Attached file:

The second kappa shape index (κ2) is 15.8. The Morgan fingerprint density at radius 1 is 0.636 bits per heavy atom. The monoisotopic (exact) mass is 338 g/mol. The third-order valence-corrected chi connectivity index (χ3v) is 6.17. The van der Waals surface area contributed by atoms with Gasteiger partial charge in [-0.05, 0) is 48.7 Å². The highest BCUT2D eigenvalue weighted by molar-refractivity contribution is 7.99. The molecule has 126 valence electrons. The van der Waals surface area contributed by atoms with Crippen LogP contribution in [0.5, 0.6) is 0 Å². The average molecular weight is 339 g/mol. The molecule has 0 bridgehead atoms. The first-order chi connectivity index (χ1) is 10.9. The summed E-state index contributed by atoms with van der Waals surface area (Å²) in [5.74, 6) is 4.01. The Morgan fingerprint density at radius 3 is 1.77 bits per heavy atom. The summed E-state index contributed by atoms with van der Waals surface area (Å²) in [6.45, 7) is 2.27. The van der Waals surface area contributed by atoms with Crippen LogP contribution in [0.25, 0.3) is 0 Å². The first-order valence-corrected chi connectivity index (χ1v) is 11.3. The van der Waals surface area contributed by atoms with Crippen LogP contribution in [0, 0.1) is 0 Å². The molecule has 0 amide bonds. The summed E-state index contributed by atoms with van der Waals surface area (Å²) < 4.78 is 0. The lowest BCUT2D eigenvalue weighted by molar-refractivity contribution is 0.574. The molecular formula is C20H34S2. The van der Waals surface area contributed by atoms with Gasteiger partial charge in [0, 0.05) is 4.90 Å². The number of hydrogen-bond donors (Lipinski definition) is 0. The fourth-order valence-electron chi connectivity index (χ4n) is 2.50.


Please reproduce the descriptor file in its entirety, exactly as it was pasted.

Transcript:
The second kappa shape index (κ2) is 15.8. The Morgan fingerprint density at radius 1 is 0.636 bits per heavy atom. The monoisotopic (exact) mass is 338 g/mol. The third-order valence-corrected chi connectivity index (χ3v) is 6.17. The van der Waals surface area contributed by atoms with Gasteiger partial charge in [-0.05, 0) is 48.7 Å². The highest BCUT2D eigenvalue weighted by molar-refractivity contribution is 7.99. The molecule has 126 valence electrons. The van der Waals surface area contributed by atoms with Crippen LogP contribution in [0.5, 0.6) is 0 Å². The average molecular weight is 339 g/mol. The molecule has 0 bridgehead atoms. The first-order chi connectivity index (χ1) is 10.9. The summed E-state index contributed by atoms with van der Waals surface area (Å²) in [5.74, 6) is 4.01. The Morgan fingerprint density at radius 3 is 1.77 bits per heavy atom. The summed E-state index contributed by atoms with van der Waals surface area (Å²) in [6.45, 7) is 2.27. The van der Waals surface area contributed by atoms with Crippen LogP contribution in [0.25, 0.3) is 0 Å². The first-order valence-corrected chi connectivity index (χ1v) is 11.3. The van der Waals surface area contributed by atoms with Crippen LogP contribution in [0, 0.1) is 0 Å². The molecule has 0 amide bonds. The summed E-state index contributed by atoms with van der Waals surface area (Å²) < 4.78 is 0. The lowest BCUT2D eigenvalue weighted by molar-refractivity contribution is 0.574. The molecular formula is C20H34S2. The van der Waals surface area contributed by atoms with Gasteiger partial charge in [0, 0.05) is 4.90 Å². The number of hydrogen-bond donors (Lipinski definition) is 0. The fourth-order valence-electron chi connectivity index (χ4n) is 2.50.